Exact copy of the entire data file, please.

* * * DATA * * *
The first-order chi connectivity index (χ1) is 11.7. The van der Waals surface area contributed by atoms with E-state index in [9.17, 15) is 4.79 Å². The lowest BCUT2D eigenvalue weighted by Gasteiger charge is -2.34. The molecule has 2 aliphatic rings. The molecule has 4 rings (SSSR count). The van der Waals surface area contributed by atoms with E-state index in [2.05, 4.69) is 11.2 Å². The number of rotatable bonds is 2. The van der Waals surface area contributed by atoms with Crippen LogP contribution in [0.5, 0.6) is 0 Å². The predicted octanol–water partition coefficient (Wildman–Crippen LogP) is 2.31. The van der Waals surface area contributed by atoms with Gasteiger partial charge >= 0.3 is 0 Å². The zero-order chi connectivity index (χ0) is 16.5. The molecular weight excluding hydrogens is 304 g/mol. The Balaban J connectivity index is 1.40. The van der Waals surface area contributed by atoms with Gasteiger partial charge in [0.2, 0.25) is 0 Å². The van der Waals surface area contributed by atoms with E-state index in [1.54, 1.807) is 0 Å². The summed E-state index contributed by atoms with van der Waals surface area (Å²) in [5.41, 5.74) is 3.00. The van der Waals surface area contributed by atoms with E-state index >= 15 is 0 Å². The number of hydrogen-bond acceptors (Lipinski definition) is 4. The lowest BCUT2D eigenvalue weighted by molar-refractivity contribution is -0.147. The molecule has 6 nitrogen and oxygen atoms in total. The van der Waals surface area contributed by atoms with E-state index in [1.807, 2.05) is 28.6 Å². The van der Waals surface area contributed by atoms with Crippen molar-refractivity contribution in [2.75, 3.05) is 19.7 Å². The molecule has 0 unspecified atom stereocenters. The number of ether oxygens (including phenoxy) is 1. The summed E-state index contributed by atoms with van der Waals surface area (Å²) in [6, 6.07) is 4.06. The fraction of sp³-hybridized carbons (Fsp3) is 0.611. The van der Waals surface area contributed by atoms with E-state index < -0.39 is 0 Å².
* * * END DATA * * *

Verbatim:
The first-order chi connectivity index (χ1) is 11.7. The van der Waals surface area contributed by atoms with E-state index in [9.17, 15) is 4.79 Å². The lowest BCUT2D eigenvalue weighted by Gasteiger charge is -2.34. The molecule has 2 aliphatic rings. The molecule has 4 rings (SSSR count). The van der Waals surface area contributed by atoms with E-state index in [2.05, 4.69) is 11.2 Å². The number of rotatable bonds is 2. The van der Waals surface area contributed by atoms with Crippen LogP contribution in [0.5, 0.6) is 0 Å². The predicted octanol–water partition coefficient (Wildman–Crippen LogP) is 2.31. The van der Waals surface area contributed by atoms with Gasteiger partial charge >= 0.3 is 0 Å². The zero-order chi connectivity index (χ0) is 16.5. The molecular weight excluding hydrogens is 304 g/mol. The Balaban J connectivity index is 1.40. The van der Waals surface area contributed by atoms with Gasteiger partial charge in [0.2, 0.25) is 0 Å². The van der Waals surface area contributed by atoms with E-state index in [1.54, 1.807) is 0 Å². The summed E-state index contributed by atoms with van der Waals surface area (Å²) in [5.41, 5.74) is 3.00. The van der Waals surface area contributed by atoms with E-state index >= 15 is 0 Å². The number of hydrogen-bond acceptors (Lipinski definition) is 4. The lowest BCUT2D eigenvalue weighted by molar-refractivity contribution is -0.147. The molecule has 6 nitrogen and oxygen atoms in total. The van der Waals surface area contributed by atoms with E-state index in [1.807, 2.05) is 28.6 Å². The van der Waals surface area contributed by atoms with Crippen molar-refractivity contribution in [2.75, 3.05) is 19.7 Å². The molecule has 0 unspecified atom stereocenters. The number of ether oxygens (including phenoxy) is 1. The summed E-state index contributed by atoms with van der Waals surface area (Å²) in [6, 6.07) is 4.06. The fraction of sp³-hybridized carbons (Fsp3) is 0.611. The van der Waals surface area contributed by atoms with E-state index < -0.39 is 0 Å².